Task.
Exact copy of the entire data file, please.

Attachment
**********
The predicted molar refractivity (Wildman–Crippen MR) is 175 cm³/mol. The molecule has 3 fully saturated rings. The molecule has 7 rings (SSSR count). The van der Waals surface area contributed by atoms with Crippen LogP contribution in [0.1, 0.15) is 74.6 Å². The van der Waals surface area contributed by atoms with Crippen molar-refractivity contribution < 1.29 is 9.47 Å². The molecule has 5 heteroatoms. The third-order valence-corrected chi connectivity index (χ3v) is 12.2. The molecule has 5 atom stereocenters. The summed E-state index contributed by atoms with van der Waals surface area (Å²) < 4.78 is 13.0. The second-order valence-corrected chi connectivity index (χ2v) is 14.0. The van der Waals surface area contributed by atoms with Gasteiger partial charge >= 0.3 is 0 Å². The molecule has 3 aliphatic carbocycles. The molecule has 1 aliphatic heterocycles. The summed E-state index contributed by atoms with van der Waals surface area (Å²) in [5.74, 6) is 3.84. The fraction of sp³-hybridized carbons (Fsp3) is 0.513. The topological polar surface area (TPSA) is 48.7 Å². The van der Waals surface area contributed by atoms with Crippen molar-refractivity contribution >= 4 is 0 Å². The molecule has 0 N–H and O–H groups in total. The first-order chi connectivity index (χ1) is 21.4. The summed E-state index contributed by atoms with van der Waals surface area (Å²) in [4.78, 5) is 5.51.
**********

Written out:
The predicted molar refractivity (Wildman–Crippen MR) is 175 cm³/mol. The molecule has 3 fully saturated rings. The molecule has 7 rings (SSSR count). The van der Waals surface area contributed by atoms with Crippen LogP contribution in [0.1, 0.15) is 74.6 Å². The van der Waals surface area contributed by atoms with Crippen molar-refractivity contribution < 1.29 is 9.47 Å². The molecule has 5 heteroatoms. The third-order valence-corrected chi connectivity index (χ3v) is 12.2. The molecule has 5 atom stereocenters. The summed E-state index contributed by atoms with van der Waals surface area (Å²) < 4.78 is 13.0. The second-order valence-corrected chi connectivity index (χ2v) is 14.0. The van der Waals surface area contributed by atoms with Gasteiger partial charge >= 0.3 is 0 Å². The molecule has 3 aliphatic carbocycles. The molecule has 1 aliphatic heterocycles. The summed E-state index contributed by atoms with van der Waals surface area (Å²) in [5.74, 6) is 3.84. The fraction of sp³-hybridized carbons (Fsp3) is 0.513. The topological polar surface area (TPSA) is 48.7 Å². The van der Waals surface area contributed by atoms with Crippen molar-refractivity contribution >= 4 is 0 Å². The molecule has 0 N–H and O–H groups in total. The first-order chi connectivity index (χ1) is 21.4. The summed E-state index contributed by atoms with van der Waals surface area (Å²) in [4.78, 5) is 5.51.